Step Number Two – What Do You Imagine Your Partner is experiencing on the other end of you?
Look keenly at your partner. How do you think he or she will respond if you expressed your thoughts out loud? Rely upon all you remember about past interactions between the two of you when you’ve talked about this topic before. Were those interactions positive or negative and what were the outcomes? Can you listen, understand, and take into consideration what you think your partner will share with you? This is the second level, “I am thinking and feeling what I imagine how you would respond were you to know who I am in this moment.” Now share your thoughts and feelings with your partner. Again, he or she will remain quiet but can write down any responses to be shared later.
Step Number Three – Seeing yourself through the eyes of your partner
Can you leave your own internal experience and try to imagine what your partner will experience when you talk about this area of your relationship? Can you imagine what your partner’s heart, mind, and soul is thinking and feeling right now? When you imagine your partner’s current experience, how do you believe he or she is seeing you? Is it different from the way you see yourself? Can you honor your partner’s internal cultural and social way of looking at the world and your relationship, even if it is different from yours? This is a revision of Dr. Laing’s third level, “I am thinking now of how you are experiencing me.” Tell your partner your full experience as he or she remains silent.
Step Number Four – Look at the Interaction Between you as an Objective Observer
The following two steps are where I have departed from Dr. Laing’s technique. They more easily help intimate partners to create the path that will make their new awareness hold.
Step outside of the interaction that is happening between the two of you, as if you were witnessing it in a movie. If you were objectively and compassionately watching the two of you interacting, what would you observe in the non-verbal interaction between you and how would you feel about what you were seeing? If you were to film your sharing and imagine your partner’s responses, what would you think and feel about what is happening. Pay attention to the body language and facial expressions of both partners. In what ways do you think your partner would be seeing it the same or differently? Share your thoughts with our partner. He or she continues to be silent.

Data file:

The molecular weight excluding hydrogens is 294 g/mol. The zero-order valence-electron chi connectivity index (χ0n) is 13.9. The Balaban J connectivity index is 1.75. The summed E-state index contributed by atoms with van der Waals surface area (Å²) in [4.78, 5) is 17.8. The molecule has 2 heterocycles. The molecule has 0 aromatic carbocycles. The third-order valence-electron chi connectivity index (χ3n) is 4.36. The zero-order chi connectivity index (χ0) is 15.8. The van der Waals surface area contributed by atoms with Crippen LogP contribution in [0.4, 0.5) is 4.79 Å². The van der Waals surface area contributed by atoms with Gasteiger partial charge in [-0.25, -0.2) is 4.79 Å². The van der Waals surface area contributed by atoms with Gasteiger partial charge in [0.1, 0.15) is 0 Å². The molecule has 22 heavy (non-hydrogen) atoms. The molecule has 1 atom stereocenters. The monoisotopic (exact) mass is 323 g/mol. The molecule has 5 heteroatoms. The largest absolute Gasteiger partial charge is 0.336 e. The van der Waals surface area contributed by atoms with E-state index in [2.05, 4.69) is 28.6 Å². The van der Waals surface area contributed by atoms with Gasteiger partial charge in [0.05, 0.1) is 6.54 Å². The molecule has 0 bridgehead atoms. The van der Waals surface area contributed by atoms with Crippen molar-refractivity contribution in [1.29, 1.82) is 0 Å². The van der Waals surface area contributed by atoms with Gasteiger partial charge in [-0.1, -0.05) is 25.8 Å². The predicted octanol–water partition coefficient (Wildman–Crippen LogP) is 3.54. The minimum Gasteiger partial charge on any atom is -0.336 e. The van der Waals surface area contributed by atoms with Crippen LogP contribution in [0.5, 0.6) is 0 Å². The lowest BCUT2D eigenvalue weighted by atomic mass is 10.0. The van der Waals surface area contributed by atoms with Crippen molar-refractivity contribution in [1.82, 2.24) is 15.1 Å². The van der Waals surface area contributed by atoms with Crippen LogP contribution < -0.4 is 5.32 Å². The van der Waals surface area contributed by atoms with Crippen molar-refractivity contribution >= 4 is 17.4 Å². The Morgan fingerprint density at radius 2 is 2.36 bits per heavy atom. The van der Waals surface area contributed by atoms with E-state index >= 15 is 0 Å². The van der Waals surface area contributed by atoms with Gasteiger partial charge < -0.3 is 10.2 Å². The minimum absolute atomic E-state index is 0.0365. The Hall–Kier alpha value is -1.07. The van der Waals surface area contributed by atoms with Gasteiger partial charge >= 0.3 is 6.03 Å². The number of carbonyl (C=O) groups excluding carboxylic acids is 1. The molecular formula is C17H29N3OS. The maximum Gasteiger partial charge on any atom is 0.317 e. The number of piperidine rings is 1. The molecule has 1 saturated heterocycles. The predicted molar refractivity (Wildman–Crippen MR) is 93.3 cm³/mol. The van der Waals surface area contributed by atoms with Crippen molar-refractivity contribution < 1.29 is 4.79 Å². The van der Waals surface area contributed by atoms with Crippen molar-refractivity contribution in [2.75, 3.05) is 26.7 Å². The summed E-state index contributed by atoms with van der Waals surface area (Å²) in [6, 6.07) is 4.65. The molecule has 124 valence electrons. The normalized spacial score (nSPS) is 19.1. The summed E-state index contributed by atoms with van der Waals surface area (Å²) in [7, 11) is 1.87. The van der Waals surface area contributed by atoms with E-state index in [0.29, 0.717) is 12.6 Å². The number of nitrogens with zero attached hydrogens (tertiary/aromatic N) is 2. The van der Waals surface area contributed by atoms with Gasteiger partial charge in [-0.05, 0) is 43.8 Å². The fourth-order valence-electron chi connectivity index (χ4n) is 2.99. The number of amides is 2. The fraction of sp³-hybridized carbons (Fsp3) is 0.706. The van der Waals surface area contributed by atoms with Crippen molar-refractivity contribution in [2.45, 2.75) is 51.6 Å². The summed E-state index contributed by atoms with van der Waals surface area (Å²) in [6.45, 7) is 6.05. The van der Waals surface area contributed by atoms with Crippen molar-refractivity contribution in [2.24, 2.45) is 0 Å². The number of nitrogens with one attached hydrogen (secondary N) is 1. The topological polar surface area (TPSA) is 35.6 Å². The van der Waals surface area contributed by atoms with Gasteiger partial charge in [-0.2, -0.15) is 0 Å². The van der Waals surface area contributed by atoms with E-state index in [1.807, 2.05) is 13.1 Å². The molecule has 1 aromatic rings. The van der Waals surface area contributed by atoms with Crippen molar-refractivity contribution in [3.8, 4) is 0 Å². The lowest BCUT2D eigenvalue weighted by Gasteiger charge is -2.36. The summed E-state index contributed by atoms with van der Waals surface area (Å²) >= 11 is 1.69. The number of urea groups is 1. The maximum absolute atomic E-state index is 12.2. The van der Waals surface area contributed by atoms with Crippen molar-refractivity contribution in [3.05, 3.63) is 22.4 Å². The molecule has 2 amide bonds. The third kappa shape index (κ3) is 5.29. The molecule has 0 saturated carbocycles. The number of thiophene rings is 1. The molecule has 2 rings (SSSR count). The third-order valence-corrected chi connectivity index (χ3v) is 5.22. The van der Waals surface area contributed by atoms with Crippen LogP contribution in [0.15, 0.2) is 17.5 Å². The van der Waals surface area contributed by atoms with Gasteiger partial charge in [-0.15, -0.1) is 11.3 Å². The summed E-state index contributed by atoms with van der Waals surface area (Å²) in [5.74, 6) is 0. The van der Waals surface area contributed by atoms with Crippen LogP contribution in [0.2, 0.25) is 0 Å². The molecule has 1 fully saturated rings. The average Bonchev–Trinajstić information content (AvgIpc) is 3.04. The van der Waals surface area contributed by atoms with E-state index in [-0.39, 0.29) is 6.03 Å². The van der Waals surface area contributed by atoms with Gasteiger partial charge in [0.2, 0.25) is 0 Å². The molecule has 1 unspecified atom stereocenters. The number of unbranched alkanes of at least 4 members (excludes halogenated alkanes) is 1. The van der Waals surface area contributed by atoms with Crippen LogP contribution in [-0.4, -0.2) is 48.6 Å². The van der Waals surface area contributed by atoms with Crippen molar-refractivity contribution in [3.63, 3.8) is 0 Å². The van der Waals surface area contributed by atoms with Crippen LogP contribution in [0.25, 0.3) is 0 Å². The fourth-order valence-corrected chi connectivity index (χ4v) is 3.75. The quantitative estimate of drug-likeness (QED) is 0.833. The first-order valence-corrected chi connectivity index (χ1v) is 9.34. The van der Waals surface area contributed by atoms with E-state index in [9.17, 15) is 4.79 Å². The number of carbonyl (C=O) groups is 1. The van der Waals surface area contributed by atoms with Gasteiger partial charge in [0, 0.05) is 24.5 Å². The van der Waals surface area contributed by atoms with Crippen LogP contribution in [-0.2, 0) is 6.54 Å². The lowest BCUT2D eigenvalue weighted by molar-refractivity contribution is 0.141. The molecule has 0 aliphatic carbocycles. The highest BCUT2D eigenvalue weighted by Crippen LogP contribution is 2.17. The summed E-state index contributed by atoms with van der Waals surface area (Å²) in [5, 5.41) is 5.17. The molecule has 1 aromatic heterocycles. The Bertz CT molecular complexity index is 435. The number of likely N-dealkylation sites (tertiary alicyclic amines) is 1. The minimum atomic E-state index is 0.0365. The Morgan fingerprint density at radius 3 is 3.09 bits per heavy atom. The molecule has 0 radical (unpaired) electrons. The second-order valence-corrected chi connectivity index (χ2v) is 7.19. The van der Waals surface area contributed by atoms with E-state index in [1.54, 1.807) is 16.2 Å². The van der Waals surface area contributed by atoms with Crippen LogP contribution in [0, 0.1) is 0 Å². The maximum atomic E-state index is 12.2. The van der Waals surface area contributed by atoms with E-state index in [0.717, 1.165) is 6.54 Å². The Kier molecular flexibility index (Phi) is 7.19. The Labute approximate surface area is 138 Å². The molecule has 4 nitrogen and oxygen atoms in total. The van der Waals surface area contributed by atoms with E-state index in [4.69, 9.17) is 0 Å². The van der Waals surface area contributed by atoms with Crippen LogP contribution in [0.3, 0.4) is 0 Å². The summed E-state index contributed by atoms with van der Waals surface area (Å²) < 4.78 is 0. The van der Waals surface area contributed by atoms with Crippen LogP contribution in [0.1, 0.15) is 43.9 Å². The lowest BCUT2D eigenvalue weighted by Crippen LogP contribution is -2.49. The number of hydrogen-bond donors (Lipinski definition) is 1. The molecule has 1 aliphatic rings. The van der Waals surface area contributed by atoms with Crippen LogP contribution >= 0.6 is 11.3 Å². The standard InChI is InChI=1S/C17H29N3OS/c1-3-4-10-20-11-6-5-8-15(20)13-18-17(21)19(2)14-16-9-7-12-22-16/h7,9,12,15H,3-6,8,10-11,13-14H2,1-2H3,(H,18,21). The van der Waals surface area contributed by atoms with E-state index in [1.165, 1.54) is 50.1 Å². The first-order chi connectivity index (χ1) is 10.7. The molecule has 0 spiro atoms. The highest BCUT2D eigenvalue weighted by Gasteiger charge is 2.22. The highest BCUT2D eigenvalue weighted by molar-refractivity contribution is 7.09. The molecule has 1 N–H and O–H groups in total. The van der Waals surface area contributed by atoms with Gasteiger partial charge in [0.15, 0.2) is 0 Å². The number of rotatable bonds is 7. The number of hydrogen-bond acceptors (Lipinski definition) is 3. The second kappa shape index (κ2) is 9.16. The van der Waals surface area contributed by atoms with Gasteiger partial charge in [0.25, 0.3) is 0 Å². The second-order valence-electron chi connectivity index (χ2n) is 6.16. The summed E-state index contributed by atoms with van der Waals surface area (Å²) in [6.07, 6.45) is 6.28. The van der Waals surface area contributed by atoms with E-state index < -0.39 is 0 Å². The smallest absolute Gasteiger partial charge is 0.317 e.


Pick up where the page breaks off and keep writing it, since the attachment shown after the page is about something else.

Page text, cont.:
Step Number Five – Reclaiming your Sacredness Together
I often speak of the symbolic altar place that all successful couples worship together. An altar place is not necessarily religious. It is the ever-regenerating set of rules and ethics that both partners value and choose to live by. They do that in the presence of each other and by themselves when the other is not present. Both partners know at all times that these mutually chosen agreements are the foundation of the trust they feel for each other. In step number five, you tell your partner what you truly believe is your current mutual set of beliefs that you both continue to embrace and trust as the truth of your commitment to each other. This is about the definition of ultimate trust. You have been sharing aloud what you truly believe is the most sacred part of your relationship.
Your Partner’s Response
It is now your partners chance to comment. He or she can go over each of the thoughts and feelings you have covered. You will want to know how close you have come to what he or she was silently experiencing. It is your opportunity to hone and blend your internal thoughts and feelings together. As your partner tells you where you have been correct and where you have been off the mark, do not correct or judge. Your own reality is always true for you, but may not be for the other. You must respect those internal experiences whether they are mutual, similar in some ways, or completely different.
I have named this communication technique, “The Art of Translation” because it is truly the way two people accurately teach one another how to translate the other’s language of connection. Intimate partners, unique cultures onto themselves and wanting to explore, respect, and learn how they are understood by the other, feel more authentically connected than they ever have before.
No matter how well the partners in an intimate relationship believe they absolutely “get” the other, they will only do so successfully if they both can effectively communicate the ways they see things the same and how they do not. In time, using the exercise above, intimate partners can make those different realities merge into one. Past misunderstandings fade and future connections are more successful.